The Department of Justice, the Department of Housing and Urban Development’s (HUD) Office of Inspector General and the Federal Housing Finance Agency’s Office of Inspector General, among other federal and state partners, are holding mortgage fraud summits in Las Vegas and Los Angeles today to help protect homeowners in areas hit hardest by these scams. The summit originally planned to be held in Tallahassee, Fla., will be rescheduled due to severe weather in the area. The summits, organized by President Obama’s Financial Fraud Enforcement Task Force’s (FFETF) Mortgage Fraud Working Group, are an opportunity for homeowners to learn about common mortgage fraud schemes and how to avoid becoming a victim.
Additionally today, the Treasury Department’s Financial Crimes Enforcement Network (FinCEN), an active member of the FFTEF, issued its first quarter 2012 update of mortgage loan fraud suspicious activity reports that shows California, Florida and Nevada leading the nation in the number of mortgage fraud suspicious activity report subjects per person. Financial institutions report suspected illegal activity to FinCEN, which then collects, analyzes and makes the information available to state, federal and local law enforcement investigators. For more information on FinCEN’s first quarter 2012 update of mortgage loan fraud suspicious activity reports, visit: www.fincen.gov/news_room/rp/files/MLF_Update_Q1_2012_508.pdf
California, Florida and Nevada have consistently ranked among the highest in mortgage fraud cases and suspected mortgage fraud according to data collected by the FBI in its “2010 Mortgage Fraud Report Year in Review.” The Department of Justice has remained vigilant in seeking and prosecuting mortgage fraud, resulting in a 92 percent increase in mortgage fraud prosecutions across the nation since fiscal year 2009. In fiscal years 2010 and 2011, alone, the department indicted more than 2,100 individuals for mortgage-fraud related crimes.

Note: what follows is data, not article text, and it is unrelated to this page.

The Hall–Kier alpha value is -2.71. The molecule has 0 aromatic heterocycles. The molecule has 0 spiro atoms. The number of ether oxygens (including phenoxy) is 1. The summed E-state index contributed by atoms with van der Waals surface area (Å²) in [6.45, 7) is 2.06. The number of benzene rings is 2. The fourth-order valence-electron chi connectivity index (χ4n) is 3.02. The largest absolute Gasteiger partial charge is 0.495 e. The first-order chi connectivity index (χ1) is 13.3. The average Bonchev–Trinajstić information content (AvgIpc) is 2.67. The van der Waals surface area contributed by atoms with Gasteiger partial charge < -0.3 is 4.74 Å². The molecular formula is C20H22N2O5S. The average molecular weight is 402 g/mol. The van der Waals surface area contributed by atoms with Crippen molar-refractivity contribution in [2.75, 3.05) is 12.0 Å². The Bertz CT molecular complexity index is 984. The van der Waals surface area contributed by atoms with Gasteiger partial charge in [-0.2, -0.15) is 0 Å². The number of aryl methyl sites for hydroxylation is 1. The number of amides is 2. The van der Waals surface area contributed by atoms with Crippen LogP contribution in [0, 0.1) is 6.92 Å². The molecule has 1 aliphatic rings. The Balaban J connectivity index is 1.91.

“Preventing, detecting and prosecuting mortgage fraud is a top priority of the Financial Fraud Enforcement Task Force and its Mortgage Fraud Working Group members,” said FFETF Executive Director Michael Bresnick. “It’s more important than ever that we arm homeowners with the information they need to recognize the predators up front and empower them to avoid falling victim to these devastating scams. That’s why the task force is holding these summits in states hit hardest by the foreclosure crisis.”
The Nevada Mortgage Fraud Summit will take place today from 12:30 p.m. to 5:30 p.m. PDT in the Lloyd George Federal Courthouse located at 333 Las Vegas Boulevard South in Las Vegas. Multiple federal, state and local officials, including Nevada Attorney General Catherine Cortez-Masto, will discuss mortgage fraud trends and schemes in southern Nevada, the impact of mortgage fraud on the community and ways in which people can avoid becoming a victim of a mortgage fraud offense.
“We are continuing to work with our federal, state and local law enforcement partners to investigate and bring to justice the persons who are taking advantage of the housing crisis in Nevada to defraud financial institutions, distressed homeowners and homebuyers,” said U.S. Attorney for the District of Nevada Daniel G. Bogden.
For more information on the Las Vegas summit, visit: www.justice.gov/usao/nv/
The California Mortgage Fraud Summit is taking place today from 9:00 a.m. to 1:00 p.m. PDT in the 300 N. Los Angeles Street Federal Building in downtown Los Angeles. The summit involves a wide variety of officials and practitioners dedicated to mortgage fraud enforcement and prevention from the FBI, HUD, Federal Trade Commission, California Attorney General’s Office, California State Bar, California Department of Real Estate and other federal, state, county and local agencies, including the Los Angeles County Department of Consumer Affairs.